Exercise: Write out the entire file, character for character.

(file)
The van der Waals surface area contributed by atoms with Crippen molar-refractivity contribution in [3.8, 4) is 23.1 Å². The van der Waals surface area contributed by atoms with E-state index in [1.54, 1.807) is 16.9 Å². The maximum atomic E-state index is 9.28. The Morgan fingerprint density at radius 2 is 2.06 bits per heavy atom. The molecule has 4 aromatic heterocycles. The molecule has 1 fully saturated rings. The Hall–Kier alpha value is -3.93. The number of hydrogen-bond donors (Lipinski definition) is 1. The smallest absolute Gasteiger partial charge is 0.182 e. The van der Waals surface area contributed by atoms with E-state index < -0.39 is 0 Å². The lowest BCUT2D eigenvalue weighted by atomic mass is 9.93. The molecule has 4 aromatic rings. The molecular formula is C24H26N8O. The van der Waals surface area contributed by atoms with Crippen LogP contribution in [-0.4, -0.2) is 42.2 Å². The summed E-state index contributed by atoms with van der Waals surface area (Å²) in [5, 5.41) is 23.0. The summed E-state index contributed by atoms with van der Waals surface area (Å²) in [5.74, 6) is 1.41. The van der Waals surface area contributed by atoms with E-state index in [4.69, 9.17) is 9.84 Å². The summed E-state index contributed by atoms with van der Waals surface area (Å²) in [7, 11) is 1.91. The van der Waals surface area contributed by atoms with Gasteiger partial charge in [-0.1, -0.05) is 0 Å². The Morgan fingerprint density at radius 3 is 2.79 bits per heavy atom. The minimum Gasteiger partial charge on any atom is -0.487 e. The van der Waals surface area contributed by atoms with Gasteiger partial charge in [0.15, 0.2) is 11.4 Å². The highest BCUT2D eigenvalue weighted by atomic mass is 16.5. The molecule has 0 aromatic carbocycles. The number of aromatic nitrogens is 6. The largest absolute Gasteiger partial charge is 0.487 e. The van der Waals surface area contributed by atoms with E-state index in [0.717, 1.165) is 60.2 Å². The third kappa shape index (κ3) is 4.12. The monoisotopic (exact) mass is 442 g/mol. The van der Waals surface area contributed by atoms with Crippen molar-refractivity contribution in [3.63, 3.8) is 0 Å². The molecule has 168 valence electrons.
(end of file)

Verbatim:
The van der Waals surface area contributed by atoms with Crippen molar-refractivity contribution in [3.8, 4) is 23.1 Å². The van der Waals surface area contributed by atoms with E-state index in [1.54, 1.807) is 16.9 Å². The maximum atomic E-state index is 9.28. The Morgan fingerprint density at radius 2 is 2.06 bits per heavy atom. The molecule has 4 aromatic heterocycles. The molecule has 1 fully saturated rings. The Hall–Kier alpha value is -3.93. The number of hydrogen-bond donors (Lipinski definition) is 1. The smallest absolute Gasteiger partial charge is 0.182 e. The van der Waals surface area contributed by atoms with E-state index < -0.39 is 0 Å². The lowest BCUT2D eigenvalue weighted by atomic mass is 9.93. The molecule has 4 aromatic rings. The molecular formula is C24H26N8O. The van der Waals surface area contributed by atoms with Crippen LogP contribution in [-0.4, -0.2) is 42.2 Å². The summed E-state index contributed by atoms with van der Waals surface area (Å²) in [5, 5.41) is 23.0. The summed E-state index contributed by atoms with van der Waals surface area (Å²) in [5.74, 6) is 1.41. The van der Waals surface area contributed by atoms with E-state index in [4.69, 9.17) is 9.84 Å². The summed E-state index contributed by atoms with van der Waals surface area (Å²) in [7, 11) is 1.91. The van der Waals surface area contributed by atoms with Gasteiger partial charge in [-0.1, -0.05) is 0 Å². The Morgan fingerprint density at radius 3 is 2.79 bits per heavy atom. The minimum Gasteiger partial charge on any atom is -0.487 e. The van der Waals surface area contributed by atoms with Gasteiger partial charge in [0.15, 0.2) is 11.4 Å². The highest BCUT2D eigenvalue weighted by atomic mass is 16.5. The molecule has 0 aromatic carbocycles. The number of aromatic nitrogens is 6. The largest absolute Gasteiger partial charge is 0.487 e. The van der Waals surface area contributed by atoms with E-state index in [0.717, 1.165) is 60.2 Å². The third kappa shape index (κ3) is 4.12. The monoisotopic (exact) mass is 442 g/mol. The van der Waals surface area contributed by atoms with Crippen molar-refractivity contribution in [3.63, 3.8) is 0 Å². The molecule has 168 valence electrons.